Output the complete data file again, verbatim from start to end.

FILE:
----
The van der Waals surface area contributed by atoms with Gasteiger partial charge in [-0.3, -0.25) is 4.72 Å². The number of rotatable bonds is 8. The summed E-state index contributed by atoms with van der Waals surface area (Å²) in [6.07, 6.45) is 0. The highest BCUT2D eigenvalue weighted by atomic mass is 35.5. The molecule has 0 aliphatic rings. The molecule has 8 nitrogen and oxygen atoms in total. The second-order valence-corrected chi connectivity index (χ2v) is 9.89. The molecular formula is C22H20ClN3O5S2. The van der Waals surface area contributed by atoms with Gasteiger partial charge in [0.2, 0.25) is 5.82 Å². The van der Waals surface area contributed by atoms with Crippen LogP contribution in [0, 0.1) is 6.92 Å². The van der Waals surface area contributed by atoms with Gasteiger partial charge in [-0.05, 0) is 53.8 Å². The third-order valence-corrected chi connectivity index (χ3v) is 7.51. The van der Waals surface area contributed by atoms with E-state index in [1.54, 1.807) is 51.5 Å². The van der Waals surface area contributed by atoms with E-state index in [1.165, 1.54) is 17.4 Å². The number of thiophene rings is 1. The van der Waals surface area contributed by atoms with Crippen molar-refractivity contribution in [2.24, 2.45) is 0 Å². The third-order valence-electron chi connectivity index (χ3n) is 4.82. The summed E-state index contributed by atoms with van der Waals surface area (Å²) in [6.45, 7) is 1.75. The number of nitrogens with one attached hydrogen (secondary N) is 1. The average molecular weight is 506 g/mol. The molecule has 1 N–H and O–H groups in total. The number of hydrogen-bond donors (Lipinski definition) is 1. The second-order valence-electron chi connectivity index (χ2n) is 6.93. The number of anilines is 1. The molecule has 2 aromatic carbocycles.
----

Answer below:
The van der Waals surface area contributed by atoms with Gasteiger partial charge in [-0.3, -0.25) is 4.72 Å². The number of rotatable bonds is 8. The summed E-state index contributed by atoms with van der Waals surface area (Å²) in [6.07, 6.45) is 0. The highest BCUT2D eigenvalue weighted by atomic mass is 35.5. The molecule has 0 aliphatic rings. The molecule has 8 nitrogen and oxygen atoms in total. The second-order valence-corrected chi connectivity index (χ2v) is 9.89. The molecular formula is C22H20ClN3O5S2. The van der Waals surface area contributed by atoms with Gasteiger partial charge in [0.2, 0.25) is 5.82 Å². The van der Waals surface area contributed by atoms with Crippen LogP contribution in [0, 0.1) is 6.92 Å². The van der Waals surface area contributed by atoms with Gasteiger partial charge in [-0.05, 0) is 53.8 Å². The third-order valence-corrected chi connectivity index (χ3v) is 7.51. The van der Waals surface area contributed by atoms with E-state index in [1.54, 1.807) is 51.5 Å². The van der Waals surface area contributed by atoms with E-state index in [1.165, 1.54) is 17.4 Å². The number of thiophene rings is 1. The van der Waals surface area contributed by atoms with Crippen molar-refractivity contribution in [2.24, 2.45) is 0 Å². The third-order valence-electron chi connectivity index (χ3n) is 4.82. The summed E-state index contributed by atoms with van der Waals surface area (Å²) in [6.45, 7) is 1.75. The number of nitrogens with one attached hydrogen (secondary N) is 1. The average molecular weight is 506 g/mol. The molecule has 1 N–H and O–H groups in total. The number of hydrogen-bond donors (Lipinski definition) is 1. The second-order valence-electron chi connectivity index (χ2n) is 6.93. The number of anilines is 1. The molecule has 2 aromatic carbocycles.